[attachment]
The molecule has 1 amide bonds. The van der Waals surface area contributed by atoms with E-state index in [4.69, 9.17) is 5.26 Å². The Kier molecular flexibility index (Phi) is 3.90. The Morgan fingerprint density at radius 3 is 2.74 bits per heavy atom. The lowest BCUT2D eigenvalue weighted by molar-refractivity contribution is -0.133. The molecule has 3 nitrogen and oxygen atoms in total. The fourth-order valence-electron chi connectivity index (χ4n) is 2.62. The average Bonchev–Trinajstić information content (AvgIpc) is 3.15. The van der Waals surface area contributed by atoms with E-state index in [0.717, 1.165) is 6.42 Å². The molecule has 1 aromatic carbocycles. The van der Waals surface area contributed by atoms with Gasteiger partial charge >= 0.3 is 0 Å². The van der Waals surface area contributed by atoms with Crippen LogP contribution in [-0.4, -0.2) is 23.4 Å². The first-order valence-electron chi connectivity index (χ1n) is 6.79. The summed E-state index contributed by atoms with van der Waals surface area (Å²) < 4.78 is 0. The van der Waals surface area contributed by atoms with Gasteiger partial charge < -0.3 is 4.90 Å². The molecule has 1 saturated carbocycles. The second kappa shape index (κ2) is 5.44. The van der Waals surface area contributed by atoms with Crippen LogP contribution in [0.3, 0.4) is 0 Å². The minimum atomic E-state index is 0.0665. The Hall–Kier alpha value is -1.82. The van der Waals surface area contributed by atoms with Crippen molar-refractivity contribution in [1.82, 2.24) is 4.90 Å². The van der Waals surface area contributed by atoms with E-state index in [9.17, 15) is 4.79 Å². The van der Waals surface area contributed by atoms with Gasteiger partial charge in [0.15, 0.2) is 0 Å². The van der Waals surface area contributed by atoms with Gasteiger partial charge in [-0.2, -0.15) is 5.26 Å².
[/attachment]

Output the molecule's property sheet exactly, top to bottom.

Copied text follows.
The molecule has 1 amide bonds. The van der Waals surface area contributed by atoms with E-state index in [4.69, 9.17) is 5.26 Å². The Kier molecular flexibility index (Phi) is 3.90. The Morgan fingerprint density at radius 3 is 2.74 bits per heavy atom. The lowest BCUT2D eigenvalue weighted by molar-refractivity contribution is -0.133. The molecule has 3 nitrogen and oxygen atoms in total. The fourth-order valence-electron chi connectivity index (χ4n) is 2.62. The average Bonchev–Trinajstić information content (AvgIpc) is 3.15. The van der Waals surface area contributed by atoms with E-state index in [0.717, 1.165) is 6.42 Å². The molecule has 1 aromatic carbocycles. The van der Waals surface area contributed by atoms with Gasteiger partial charge >= 0.3 is 0 Å². The van der Waals surface area contributed by atoms with Crippen LogP contribution in [-0.4, -0.2) is 23.4 Å². The first-order valence-electron chi connectivity index (χ1n) is 6.79. The summed E-state index contributed by atoms with van der Waals surface area (Å²) < 4.78 is 0. The van der Waals surface area contributed by atoms with Gasteiger partial charge < -0.3 is 4.90 Å². The molecule has 1 saturated carbocycles. The second kappa shape index (κ2) is 5.44. The van der Waals surface area contributed by atoms with Crippen LogP contribution in [0.3, 0.4) is 0 Å². The minimum atomic E-state index is 0.0665. The Hall–Kier alpha value is -1.82. The van der Waals surface area contributed by atoms with Crippen molar-refractivity contribution in [1.82, 2.24) is 4.90 Å². The van der Waals surface area contributed by atoms with E-state index in [9.17, 15) is 4.79 Å². The van der Waals surface area contributed by atoms with Gasteiger partial charge in [0.15, 0.2) is 0 Å². The van der Waals surface area contributed by atoms with Gasteiger partial charge in [-0.2, -0.15) is 5.26 Å².